Gain Credibility and Customers With Free Reports and White Papers
With direct-mail campaigns often financially out of reach, many small businesses have turned to email marketing instead. Yet standing out in your customers’ crowded in-boxes can prove difficult.
Enter content marketing, which is becoming increasingly popular. Here’s why: When you offer customers something of value — something that benefits them — you drastically increase the odds that they’ll connect with your brand.
Moreover, using free content is an excellent way to establish yourself as an authority in your industry. However, with so many people sharing content through social media and blogs, it’s easy for a small business to get drowned out by the noise. (And, if you are short-staffed, it can also be difficult to keep up the frequency required to build an effective social media presence.)
A simple and effective way to break into content marketing is to offer a free white paper or report to your customers. Here are a few tips for getting started.
1. Pick a topic. Your best bet is to focus on a pain point for your customers that’s supported by current research and data — and then offer actionable advice that they can put to use. You may include relevant information about your business, but don’t be overly promotional. (Want to make someone angry? Make them read an entire document only to arrive at a conclusion like “Contact XYZ Co. to find out how to solve this problem.”) The goal here is to give your customers something of value, so that they see you as a reliable source. Once they believe in you, they will be more open to hearing your promotional pitches.
2. Choose a writer. The content of your report needs to be well-written and free of errors. If you don’t feel confident in your own skills or those of your employees, hire a freelancer. If you send out a piece that contains mistakes or inaccurate or outdated information, you will lose credibility.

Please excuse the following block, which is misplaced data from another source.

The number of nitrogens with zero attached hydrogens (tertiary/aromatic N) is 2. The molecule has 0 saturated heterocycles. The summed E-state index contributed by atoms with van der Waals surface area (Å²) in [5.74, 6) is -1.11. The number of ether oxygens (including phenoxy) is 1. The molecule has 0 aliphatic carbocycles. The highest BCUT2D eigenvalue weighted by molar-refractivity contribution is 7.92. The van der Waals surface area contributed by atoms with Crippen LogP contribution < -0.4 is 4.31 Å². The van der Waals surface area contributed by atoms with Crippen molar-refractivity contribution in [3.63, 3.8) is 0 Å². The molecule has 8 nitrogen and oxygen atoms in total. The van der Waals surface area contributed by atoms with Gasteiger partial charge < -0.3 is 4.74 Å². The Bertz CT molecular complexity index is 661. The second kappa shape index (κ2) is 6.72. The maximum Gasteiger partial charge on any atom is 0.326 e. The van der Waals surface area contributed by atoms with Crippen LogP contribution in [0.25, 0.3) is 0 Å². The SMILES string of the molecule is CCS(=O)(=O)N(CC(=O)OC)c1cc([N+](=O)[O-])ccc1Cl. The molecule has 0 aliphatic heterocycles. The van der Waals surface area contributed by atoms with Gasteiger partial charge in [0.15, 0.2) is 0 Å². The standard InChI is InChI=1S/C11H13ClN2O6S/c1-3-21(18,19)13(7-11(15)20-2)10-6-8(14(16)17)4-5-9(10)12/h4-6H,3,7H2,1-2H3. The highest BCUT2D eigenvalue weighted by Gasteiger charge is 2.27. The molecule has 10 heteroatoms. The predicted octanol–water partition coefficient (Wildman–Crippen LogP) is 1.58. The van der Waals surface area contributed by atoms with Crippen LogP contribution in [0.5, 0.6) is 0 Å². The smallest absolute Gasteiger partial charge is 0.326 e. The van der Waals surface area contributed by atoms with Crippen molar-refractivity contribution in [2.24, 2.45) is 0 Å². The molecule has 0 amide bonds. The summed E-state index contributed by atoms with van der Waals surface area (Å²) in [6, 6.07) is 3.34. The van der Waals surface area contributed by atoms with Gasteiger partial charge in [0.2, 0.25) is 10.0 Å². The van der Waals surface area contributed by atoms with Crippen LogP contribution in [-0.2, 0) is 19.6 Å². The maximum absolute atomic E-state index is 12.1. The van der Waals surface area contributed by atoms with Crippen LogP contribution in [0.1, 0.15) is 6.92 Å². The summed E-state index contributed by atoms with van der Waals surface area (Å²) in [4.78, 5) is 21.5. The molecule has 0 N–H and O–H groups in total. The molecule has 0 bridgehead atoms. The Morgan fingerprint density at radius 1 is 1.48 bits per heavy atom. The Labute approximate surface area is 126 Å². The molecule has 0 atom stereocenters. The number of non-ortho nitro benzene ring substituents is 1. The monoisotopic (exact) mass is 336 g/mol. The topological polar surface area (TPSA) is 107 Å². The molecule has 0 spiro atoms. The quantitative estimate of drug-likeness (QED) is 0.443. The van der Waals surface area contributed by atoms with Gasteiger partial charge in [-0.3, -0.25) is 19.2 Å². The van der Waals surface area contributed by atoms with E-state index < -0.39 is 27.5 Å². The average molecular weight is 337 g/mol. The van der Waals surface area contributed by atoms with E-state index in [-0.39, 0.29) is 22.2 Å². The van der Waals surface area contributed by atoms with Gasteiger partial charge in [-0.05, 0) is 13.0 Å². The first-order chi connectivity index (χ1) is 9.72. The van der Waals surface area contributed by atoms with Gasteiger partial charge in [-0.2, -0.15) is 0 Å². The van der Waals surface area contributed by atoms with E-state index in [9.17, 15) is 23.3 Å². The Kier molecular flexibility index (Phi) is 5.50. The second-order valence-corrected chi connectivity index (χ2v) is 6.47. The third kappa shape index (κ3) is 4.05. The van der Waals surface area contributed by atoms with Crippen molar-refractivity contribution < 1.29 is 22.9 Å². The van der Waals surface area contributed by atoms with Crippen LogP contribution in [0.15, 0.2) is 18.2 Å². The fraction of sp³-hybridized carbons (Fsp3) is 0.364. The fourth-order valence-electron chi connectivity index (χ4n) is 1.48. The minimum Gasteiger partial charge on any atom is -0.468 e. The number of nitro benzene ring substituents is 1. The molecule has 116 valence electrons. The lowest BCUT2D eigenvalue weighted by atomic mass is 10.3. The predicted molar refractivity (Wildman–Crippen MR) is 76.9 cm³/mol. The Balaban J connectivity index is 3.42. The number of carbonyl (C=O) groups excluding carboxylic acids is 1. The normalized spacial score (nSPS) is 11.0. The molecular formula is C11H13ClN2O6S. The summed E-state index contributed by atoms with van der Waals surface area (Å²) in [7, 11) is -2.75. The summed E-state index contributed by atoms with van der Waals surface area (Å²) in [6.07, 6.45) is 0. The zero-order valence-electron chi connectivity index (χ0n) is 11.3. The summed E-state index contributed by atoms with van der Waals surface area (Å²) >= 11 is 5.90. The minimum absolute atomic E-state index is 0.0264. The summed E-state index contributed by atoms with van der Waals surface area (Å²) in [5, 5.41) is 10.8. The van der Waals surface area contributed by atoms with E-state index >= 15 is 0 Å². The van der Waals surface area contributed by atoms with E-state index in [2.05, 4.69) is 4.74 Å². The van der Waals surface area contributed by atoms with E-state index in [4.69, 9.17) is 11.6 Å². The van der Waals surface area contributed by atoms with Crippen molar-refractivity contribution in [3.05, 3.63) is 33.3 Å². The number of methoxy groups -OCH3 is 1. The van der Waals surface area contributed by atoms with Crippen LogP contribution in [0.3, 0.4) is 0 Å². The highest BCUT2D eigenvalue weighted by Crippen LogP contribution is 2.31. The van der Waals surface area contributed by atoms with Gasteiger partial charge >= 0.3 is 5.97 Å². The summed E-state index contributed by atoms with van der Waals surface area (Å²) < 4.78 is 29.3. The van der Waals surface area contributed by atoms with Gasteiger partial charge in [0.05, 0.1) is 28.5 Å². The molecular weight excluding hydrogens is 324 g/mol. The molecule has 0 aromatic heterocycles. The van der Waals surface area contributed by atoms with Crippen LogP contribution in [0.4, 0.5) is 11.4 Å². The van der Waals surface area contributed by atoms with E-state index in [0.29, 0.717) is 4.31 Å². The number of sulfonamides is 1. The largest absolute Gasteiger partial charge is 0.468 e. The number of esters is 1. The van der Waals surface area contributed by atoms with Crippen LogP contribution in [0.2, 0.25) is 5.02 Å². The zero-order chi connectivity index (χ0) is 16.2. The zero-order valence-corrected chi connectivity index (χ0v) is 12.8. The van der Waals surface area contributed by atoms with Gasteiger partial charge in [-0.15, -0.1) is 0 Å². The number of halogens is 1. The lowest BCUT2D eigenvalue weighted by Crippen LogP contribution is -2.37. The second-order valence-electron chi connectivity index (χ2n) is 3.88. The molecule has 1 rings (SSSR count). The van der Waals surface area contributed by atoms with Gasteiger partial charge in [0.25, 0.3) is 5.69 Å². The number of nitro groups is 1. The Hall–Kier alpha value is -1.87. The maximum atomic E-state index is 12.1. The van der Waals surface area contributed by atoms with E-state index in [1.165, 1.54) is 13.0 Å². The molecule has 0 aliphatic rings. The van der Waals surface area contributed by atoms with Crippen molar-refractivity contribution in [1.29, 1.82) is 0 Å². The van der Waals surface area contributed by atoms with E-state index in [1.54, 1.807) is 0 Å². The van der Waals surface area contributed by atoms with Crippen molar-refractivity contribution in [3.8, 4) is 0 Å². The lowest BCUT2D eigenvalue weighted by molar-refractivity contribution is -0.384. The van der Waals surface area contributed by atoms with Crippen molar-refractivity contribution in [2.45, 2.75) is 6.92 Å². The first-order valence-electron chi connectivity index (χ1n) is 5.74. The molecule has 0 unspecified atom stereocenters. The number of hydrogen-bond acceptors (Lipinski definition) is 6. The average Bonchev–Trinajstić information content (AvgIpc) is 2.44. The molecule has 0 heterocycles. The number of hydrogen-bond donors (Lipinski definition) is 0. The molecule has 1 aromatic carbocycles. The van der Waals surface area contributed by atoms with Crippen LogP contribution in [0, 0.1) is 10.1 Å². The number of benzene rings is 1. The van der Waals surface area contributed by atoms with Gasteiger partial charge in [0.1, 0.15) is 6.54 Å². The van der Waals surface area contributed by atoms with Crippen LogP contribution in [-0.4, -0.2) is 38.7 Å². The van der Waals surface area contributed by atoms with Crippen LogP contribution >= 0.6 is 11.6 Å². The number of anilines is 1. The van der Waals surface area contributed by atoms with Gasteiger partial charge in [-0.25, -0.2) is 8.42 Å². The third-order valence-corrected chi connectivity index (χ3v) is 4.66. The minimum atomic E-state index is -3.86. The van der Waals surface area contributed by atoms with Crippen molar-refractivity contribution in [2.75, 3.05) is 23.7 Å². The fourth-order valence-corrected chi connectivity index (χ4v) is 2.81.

3. Present data in an easy-to-digest format. Create — or ask your writer to create — a short executive summary at the beginning of the document. The report should include learning objectives and a conclusion summarizing your main points. Make the document visually appealing by using headlines and sub-headlines, display type, boxes, graphics, and bulleted and numbered lists. Save the file as a PDF, so that anyone can open it and the formatting is consistent for all readers.
4. Launch your report as you would a product. Although your content is free, you can still “sell” it. Set up a landing page on your company website, send a press release to the media, share details of a report during an audio conference or webinar, and promote the document through your social media channels. If your information gets picked up by a media source, the coverage can bring a lot of traffic to your site and allow you to reach prospects you would not likely reach with standard marketing practices.
5. Offer the report different ways. Email your existing customers, offering the file as a free download. Offer the PDF on your company website, too, to engage people who find you organically through web searches; typically, you want to at least capture a person’s name and email address in return for downloading the report. Tip: Capturing these details will allow you to segment your mailing list and tailor future promotions to customers with specific interests.